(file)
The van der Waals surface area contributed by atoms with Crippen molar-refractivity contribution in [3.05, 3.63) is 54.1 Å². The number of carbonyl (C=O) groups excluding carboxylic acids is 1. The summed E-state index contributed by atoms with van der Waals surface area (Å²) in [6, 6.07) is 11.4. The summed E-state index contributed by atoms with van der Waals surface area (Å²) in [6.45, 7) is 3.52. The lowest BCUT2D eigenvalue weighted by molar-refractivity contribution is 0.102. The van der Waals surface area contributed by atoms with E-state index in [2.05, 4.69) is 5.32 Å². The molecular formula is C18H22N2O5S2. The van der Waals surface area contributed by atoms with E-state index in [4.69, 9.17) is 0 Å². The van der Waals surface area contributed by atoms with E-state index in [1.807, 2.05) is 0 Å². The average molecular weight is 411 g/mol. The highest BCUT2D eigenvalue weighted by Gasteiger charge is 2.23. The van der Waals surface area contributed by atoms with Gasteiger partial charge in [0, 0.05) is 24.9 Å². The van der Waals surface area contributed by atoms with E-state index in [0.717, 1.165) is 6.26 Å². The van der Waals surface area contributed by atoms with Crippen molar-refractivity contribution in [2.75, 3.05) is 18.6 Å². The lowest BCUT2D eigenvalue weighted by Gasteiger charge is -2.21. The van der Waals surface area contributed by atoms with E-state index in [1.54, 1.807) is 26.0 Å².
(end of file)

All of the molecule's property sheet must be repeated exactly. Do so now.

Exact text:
The van der Waals surface area contributed by atoms with Crippen molar-refractivity contribution in [3.05, 3.63) is 54.1 Å². The number of carbonyl (C=O) groups excluding carboxylic acids is 1. The summed E-state index contributed by atoms with van der Waals surface area (Å²) in [6, 6.07) is 11.4. The summed E-state index contributed by atoms with van der Waals surface area (Å²) in [6.45, 7) is 3.52. The lowest BCUT2D eigenvalue weighted by molar-refractivity contribution is 0.102. The van der Waals surface area contributed by atoms with E-state index in [2.05, 4.69) is 5.32 Å². The molecular formula is C18H22N2O5S2. The van der Waals surface area contributed by atoms with E-state index in [4.69, 9.17) is 0 Å². The van der Waals surface area contributed by atoms with E-state index in [1.807, 2.05) is 0 Å². The average molecular weight is 411 g/mol. The highest BCUT2D eigenvalue weighted by Gasteiger charge is 2.23. The van der Waals surface area contributed by atoms with Gasteiger partial charge in [0, 0.05) is 24.9 Å². The van der Waals surface area contributed by atoms with E-state index in [0.717, 1.165) is 6.26 Å². The van der Waals surface area contributed by atoms with Crippen molar-refractivity contribution in [2.75, 3.05) is 18.6 Å². The lowest BCUT2D eigenvalue weighted by Gasteiger charge is -2.21. The van der Waals surface area contributed by atoms with E-state index in [1.54, 1.807) is 26.0 Å².